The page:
Indeed, I'd gone to bed before the end.  As the fourth set finished.  The match wasn't.  But I really was.  

I'm drinking my champers in honour of the win today instead.  Truly delighted!  A great match, a great fight and a great feeling to see AM finally do the deed.

There's nothing else to say.  Reading about it is not watching it.  But reading about it certainly makes you smile big and wide...

Sunday, 9 September 2012

A word is dead when it is said, some say. I say it just begins to live that day - Emily Dickinson

I have never been one to listen.  To anyone or anything.  This is not a boast, simply an admission.  And something I'm not particularly proud of.  It just is.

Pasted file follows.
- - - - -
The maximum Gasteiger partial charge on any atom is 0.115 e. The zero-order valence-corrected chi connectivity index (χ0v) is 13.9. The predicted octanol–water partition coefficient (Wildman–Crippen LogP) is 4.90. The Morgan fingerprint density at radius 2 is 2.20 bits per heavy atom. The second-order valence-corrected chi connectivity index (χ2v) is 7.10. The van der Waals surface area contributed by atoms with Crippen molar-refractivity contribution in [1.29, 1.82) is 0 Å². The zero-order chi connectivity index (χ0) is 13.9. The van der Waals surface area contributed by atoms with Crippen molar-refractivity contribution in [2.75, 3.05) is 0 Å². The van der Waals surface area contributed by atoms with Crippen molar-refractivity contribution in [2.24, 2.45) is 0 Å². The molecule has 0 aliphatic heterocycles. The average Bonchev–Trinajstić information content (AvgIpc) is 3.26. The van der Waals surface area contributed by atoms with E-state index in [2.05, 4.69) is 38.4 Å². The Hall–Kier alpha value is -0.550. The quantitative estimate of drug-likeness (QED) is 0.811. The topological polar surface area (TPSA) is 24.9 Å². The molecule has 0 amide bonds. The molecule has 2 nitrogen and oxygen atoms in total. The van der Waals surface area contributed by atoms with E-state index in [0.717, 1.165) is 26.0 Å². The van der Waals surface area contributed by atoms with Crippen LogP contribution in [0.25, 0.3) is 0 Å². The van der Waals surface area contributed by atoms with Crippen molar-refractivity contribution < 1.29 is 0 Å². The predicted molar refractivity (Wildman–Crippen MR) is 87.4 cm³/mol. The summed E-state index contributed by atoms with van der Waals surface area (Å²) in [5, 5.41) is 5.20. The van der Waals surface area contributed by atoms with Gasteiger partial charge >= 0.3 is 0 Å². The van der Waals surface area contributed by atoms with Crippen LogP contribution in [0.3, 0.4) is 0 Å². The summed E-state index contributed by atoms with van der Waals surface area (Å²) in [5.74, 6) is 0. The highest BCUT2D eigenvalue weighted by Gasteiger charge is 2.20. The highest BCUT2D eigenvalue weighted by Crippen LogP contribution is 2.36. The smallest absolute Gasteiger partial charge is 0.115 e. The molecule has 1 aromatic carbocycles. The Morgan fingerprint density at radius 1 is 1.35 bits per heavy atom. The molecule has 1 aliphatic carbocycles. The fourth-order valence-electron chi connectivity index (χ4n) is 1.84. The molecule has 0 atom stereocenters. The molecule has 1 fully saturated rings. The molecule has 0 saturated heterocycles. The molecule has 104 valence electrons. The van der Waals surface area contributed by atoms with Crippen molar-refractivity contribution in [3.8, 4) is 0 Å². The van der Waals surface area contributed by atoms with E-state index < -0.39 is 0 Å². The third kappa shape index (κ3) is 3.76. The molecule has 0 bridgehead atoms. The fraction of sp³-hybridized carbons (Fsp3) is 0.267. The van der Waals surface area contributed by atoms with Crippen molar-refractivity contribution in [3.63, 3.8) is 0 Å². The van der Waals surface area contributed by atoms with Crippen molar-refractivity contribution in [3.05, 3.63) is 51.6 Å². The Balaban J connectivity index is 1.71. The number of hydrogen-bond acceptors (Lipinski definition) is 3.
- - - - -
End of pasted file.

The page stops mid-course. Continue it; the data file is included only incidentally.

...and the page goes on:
But be it due to age or experience - or pure need - things change.  And for the past three weeks, I've been enjoying listening to a serialised production of Thomas Mann's Buddenbrooks on Radio 4. While pottering in the kitchen, preparing food and snacks for the week.

It's been wonderful.  And took the whole stress off seeing Buddenbrooks sitting on my shelf and expecting to be read.  It's in German.  I have no idea why I bought it in German.  But in German it is.  And I have no compulsion, energy or otherwise to struggle through the German text just now.  If ever.

The whole experience was just that.  And is it mad that I felt so grown up listening to Radio 4?  I usually tune in to France Info in the morning, and Radio 2 in work so this was my first foray into Radio 4.  And it felt... different.

Anyway, the point that came home to me was that reading is reading is reading.  Whether you go through the words yourself, or have them read to you.  And one is as stimulating as the other.  Hence the recognised importance of reading to children.  But why stop with them?